Alice Patterson's doctor told her it was her luckiest day: They had discovered two brain aneurysms in time to save her life.
"I'm thinking, 'I'm going to die, what are you talking about?' " the 64-year-old West Hempstead resident said.
He promised to save her. And he did.
"I pray for him every single day," she said.
Patterson was among an estimated 1,500 participants in the Sixth Annual Brain Aneurysm Awareness Walk at Jones Beach Saturday.
Patterson and other survivors shared stories, and family members trekked in honor of loved ones during the two-mile walk and four-mile run.
An aneurysm is a balloon-like bulge off an artery wall. It can rupture, which is often fatal. An estimated 6 million people in the United States have an unruptured brain aneurysm.
In Patterson's case, only one of her aneurysms was operable. Ten years later, she's living with the remaining aneurysm, but she doesn't waste time worrying about it. "Is it scary? No. I don't even think about it," she said.
One of the speakers Saturday was Holly Hillgardner, a survivor who splits her time between West Virginia, where she's a professor of philosophy at Bethany College, and Forest Hills, where her husband lives.
The 40-year-old's aneurysm burst earlier this year. She's survived five brain surgeries. She married her boyfriend, Greg Payan, on Friday. "People are making fun of us, saying we're honeymooning at the Brain Aneurysm Walk, and I'm like, 'Yeah, we are!' " she said.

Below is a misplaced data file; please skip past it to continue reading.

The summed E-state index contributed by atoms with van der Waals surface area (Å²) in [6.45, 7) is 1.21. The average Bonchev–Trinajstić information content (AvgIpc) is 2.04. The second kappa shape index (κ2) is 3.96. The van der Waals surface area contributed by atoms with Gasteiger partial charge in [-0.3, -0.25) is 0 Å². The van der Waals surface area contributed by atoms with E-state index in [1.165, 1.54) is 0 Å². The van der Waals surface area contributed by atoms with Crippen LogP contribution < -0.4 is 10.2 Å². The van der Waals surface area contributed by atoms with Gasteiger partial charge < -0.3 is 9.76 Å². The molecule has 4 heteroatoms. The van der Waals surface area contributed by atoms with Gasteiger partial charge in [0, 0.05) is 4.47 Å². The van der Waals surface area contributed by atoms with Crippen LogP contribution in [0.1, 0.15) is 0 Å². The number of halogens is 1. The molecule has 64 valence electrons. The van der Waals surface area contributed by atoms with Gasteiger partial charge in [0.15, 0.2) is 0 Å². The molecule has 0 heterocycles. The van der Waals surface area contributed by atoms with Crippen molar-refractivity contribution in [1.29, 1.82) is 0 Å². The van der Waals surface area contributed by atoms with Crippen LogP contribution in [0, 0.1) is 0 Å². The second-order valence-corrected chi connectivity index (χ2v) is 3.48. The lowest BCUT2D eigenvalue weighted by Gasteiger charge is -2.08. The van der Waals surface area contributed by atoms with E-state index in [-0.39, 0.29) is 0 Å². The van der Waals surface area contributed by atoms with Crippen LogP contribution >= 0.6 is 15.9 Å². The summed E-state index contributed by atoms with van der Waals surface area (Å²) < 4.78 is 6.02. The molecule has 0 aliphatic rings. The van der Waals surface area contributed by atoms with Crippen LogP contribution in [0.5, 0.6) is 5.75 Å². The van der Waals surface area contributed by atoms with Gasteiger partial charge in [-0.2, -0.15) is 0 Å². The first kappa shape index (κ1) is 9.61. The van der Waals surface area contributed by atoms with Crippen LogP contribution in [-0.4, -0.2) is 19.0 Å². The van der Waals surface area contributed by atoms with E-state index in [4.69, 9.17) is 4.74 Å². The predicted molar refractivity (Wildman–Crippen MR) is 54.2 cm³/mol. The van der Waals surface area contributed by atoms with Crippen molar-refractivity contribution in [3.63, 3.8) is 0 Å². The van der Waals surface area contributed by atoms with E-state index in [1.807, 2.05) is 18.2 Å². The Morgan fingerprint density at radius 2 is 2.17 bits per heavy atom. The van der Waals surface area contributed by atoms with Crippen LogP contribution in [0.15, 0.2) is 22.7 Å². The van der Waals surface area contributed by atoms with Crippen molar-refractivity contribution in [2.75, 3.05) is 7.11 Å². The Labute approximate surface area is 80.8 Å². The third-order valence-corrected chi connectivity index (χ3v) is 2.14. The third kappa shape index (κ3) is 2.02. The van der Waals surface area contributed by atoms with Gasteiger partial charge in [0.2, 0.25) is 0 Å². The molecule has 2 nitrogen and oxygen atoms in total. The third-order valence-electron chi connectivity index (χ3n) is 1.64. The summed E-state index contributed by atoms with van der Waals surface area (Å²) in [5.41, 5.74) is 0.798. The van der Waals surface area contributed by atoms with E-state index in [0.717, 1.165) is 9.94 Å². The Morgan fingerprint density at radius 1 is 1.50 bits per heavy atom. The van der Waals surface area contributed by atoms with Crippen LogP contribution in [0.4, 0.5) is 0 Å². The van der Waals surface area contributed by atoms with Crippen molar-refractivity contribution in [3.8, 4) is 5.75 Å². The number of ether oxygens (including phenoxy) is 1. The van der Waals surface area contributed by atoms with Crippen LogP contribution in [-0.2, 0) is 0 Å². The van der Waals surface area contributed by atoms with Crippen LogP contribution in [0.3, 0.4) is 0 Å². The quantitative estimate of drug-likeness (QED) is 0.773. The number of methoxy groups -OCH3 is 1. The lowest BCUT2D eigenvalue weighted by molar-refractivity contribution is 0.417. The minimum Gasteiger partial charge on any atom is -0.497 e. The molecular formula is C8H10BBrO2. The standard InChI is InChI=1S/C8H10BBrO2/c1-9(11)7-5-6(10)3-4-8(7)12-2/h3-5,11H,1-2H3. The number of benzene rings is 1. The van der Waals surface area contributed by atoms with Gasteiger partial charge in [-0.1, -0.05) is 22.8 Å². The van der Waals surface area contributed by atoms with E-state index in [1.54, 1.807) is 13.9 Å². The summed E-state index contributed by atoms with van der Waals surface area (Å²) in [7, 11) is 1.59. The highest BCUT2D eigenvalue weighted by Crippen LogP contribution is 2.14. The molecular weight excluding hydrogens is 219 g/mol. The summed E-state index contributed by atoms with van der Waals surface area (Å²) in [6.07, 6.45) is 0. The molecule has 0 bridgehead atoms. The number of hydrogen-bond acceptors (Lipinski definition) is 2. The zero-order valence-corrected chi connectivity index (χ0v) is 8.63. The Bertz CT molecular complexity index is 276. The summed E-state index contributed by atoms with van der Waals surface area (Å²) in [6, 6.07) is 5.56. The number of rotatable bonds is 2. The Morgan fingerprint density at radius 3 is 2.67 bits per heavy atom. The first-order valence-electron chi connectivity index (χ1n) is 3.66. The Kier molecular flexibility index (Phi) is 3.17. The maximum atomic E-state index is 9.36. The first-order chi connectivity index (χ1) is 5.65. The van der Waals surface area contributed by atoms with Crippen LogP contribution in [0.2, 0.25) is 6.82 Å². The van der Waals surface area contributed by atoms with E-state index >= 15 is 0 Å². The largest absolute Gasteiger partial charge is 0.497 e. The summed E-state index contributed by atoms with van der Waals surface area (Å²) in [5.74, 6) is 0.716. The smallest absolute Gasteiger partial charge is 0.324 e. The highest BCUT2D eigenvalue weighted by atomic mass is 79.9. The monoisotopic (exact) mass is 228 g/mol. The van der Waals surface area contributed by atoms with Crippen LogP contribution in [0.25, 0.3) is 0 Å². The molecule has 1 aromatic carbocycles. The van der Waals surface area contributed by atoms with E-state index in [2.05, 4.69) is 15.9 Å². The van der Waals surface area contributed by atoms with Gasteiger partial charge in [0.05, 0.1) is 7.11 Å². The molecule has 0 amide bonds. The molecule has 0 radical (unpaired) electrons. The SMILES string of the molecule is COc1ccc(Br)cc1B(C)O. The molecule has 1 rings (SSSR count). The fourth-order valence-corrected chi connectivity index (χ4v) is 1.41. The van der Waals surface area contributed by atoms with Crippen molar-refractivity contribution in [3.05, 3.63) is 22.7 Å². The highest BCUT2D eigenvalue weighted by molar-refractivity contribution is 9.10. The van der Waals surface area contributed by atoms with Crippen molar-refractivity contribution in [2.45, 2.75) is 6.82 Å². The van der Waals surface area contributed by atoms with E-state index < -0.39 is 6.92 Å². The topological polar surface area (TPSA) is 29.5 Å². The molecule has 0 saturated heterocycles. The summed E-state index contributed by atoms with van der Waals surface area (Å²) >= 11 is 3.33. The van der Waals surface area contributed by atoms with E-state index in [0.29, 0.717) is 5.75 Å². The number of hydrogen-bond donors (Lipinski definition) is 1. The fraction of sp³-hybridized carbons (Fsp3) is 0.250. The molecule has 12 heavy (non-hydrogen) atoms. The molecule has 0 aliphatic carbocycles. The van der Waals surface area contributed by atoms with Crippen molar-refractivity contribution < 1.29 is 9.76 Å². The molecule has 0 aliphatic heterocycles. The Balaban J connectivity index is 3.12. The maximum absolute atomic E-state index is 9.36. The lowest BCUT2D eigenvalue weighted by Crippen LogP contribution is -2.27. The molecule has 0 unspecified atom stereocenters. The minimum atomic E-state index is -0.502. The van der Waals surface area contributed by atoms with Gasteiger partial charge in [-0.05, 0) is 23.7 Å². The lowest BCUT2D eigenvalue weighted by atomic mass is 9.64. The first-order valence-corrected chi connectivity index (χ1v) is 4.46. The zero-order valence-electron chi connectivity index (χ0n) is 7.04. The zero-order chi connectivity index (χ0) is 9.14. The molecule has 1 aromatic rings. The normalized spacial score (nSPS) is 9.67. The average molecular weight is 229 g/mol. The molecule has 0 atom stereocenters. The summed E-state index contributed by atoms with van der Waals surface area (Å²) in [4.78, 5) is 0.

Hillgardner decided to marry her boyfriend of 10 years after surviving the trauma. "I just woke up and realized I really wanted to do this," she said. "Before, that wasn't a priority."
Last year, the walk raised $70,000 for the North Shore-LIJ's Brain Aneurysm Center and the Brain Aneurysm Foundation. Officials hope they can meet or beat that amount this year.
Dr. David Chalif, a neurosurgeon at Northshore LIJ -- the doctor who informed Patterson she was lucky in 2004 -- helped establish the walk. It has grown every year, he said.
In addition to fundraising, the goal is to educate the public about a little-understood health threat. "It's a disease that's under the radar," Chalif said.